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UNESCO HIV and Health Education Clearinghouse

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  1. Vijana tunaweza Newala: findings from a participatory research and action project in Tanzania

    Globally, girls and young women are more likely to be hiV-positive than their male peers, due in large part to an array of gender inequalities that negatively impact their their mental and physical well being. The International Center for Research on Women (ICRW) and Taasisi ya Maendeleo Shirikishi Arusha (TAMASHA), in collaboration with Pact Tanzania, developed a participatory research and action project (Vitu Newala) that aimed to both understand and respond to girls’ HIV-related vulnerabilities. …

  2. Globalization and women's vulnerabilities to HIV and AIDS

    This paper - largely inspired by Colleen O'Manique's analysis in her article "Globalization and gendered vulnerabilities to HIV and AIDS in sub-Saharan Africa" - seeks to uncover some of the eff ects of the global political economy on women's vulnerability to HIV and AIDS. Using as a base C. …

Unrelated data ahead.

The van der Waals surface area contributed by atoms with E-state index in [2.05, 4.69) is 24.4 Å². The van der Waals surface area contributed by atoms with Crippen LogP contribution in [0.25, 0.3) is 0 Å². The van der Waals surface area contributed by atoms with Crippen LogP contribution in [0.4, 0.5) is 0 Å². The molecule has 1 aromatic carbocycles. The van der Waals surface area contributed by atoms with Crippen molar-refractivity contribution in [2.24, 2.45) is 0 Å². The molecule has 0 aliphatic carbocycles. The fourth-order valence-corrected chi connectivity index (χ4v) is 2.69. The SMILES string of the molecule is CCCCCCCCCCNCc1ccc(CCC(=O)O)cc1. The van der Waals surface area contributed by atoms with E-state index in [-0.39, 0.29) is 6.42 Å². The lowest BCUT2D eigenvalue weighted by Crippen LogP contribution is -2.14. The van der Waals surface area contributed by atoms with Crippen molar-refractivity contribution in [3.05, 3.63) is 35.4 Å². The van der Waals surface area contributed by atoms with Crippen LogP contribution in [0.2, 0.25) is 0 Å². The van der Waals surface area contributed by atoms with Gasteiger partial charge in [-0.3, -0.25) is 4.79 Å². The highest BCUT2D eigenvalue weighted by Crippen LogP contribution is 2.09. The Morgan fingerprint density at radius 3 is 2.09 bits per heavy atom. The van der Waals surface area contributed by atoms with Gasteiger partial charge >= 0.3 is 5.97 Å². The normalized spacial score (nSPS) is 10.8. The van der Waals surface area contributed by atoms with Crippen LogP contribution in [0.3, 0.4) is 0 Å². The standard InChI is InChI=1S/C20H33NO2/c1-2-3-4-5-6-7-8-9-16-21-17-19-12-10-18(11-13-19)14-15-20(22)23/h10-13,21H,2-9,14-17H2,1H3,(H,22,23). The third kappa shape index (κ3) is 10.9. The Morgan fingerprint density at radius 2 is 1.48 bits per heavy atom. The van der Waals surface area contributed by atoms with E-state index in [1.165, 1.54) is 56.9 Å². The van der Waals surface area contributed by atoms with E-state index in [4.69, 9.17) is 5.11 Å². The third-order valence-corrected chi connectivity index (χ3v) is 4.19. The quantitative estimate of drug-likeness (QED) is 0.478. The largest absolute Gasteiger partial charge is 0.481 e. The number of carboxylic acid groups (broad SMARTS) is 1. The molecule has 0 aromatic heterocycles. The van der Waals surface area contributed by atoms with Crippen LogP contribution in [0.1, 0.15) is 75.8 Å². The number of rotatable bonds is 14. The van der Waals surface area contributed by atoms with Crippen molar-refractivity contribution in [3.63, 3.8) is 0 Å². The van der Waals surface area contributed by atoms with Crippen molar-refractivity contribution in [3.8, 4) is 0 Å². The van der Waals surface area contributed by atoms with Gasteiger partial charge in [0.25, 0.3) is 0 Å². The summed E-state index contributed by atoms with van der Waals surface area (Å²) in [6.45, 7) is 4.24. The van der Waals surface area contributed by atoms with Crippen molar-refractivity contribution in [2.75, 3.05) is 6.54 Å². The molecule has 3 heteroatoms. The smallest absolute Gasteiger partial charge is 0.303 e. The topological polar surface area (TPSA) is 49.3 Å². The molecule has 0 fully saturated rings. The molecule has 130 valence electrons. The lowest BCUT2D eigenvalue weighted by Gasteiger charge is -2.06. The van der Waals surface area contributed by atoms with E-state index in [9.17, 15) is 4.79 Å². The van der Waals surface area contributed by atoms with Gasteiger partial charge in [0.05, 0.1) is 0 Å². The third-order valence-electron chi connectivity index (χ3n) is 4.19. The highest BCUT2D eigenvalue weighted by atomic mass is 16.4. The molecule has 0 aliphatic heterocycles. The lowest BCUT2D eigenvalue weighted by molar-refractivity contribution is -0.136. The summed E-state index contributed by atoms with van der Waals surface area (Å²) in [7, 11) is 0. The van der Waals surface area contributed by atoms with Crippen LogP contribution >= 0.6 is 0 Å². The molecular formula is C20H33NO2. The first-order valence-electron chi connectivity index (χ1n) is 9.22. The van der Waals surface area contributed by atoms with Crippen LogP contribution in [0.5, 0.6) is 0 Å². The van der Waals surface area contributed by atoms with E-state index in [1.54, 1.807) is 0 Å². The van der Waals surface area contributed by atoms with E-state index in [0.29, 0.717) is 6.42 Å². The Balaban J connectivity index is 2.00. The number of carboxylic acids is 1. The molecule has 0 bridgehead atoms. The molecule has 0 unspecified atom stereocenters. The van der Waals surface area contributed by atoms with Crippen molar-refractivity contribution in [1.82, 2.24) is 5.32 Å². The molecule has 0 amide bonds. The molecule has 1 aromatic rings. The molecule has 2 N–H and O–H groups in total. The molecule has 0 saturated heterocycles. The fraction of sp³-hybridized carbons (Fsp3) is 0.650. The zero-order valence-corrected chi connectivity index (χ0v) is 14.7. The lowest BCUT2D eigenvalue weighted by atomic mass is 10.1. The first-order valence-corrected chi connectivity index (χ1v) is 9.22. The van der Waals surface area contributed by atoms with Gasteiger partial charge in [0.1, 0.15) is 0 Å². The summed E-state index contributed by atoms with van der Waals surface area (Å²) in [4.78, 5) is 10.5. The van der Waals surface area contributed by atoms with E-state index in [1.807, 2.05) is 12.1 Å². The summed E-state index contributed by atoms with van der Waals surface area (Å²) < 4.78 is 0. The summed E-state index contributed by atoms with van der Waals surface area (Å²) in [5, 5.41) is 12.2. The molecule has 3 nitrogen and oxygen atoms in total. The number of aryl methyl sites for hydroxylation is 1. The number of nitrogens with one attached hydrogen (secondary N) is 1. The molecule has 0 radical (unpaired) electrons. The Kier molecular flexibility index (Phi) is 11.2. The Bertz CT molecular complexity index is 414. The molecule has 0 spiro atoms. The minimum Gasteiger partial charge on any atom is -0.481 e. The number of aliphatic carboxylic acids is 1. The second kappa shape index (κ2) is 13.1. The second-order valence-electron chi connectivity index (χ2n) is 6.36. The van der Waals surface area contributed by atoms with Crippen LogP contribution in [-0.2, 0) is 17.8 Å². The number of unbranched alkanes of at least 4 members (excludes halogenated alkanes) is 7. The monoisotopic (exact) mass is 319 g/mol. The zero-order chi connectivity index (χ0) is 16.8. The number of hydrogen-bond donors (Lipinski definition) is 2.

3. Scaling up for zero tolerance: civil society leadership in eliminating violence against women and girls in Ghana, Rwanda, and South Africa

    Based on the Global AIDS Alliance's August 2006 report Zero Tolerance: Stop the Violence Against Women and Children, Stop HIV/AIDS, this report explores successes and challenges of scaling up comprehensive national programs to prevent, respond to, and mitigate the impacts of violence against women and girls (VAW/G) and violence against children (VAC). The countries selected for the study - Ghana, Rwanda, and South Africa - demonstrate concerted efforts to address the problem. …

  4. Zero tolerance: stop the violence against women and children, stop HIV/AIDS

    This document describes a framework for a comprehensive response to violence against women and children, including the resources that would be needed, political and financial, for full implementation. It suggests taking into account the following pillars: 1. Political commitment and resource mobilization, 2. Legal and judicial reform, 3. Health sector reform, 4. Education sector reform, 5. Community mobilization for zero tolerance, 6. Mass marketing for social change.

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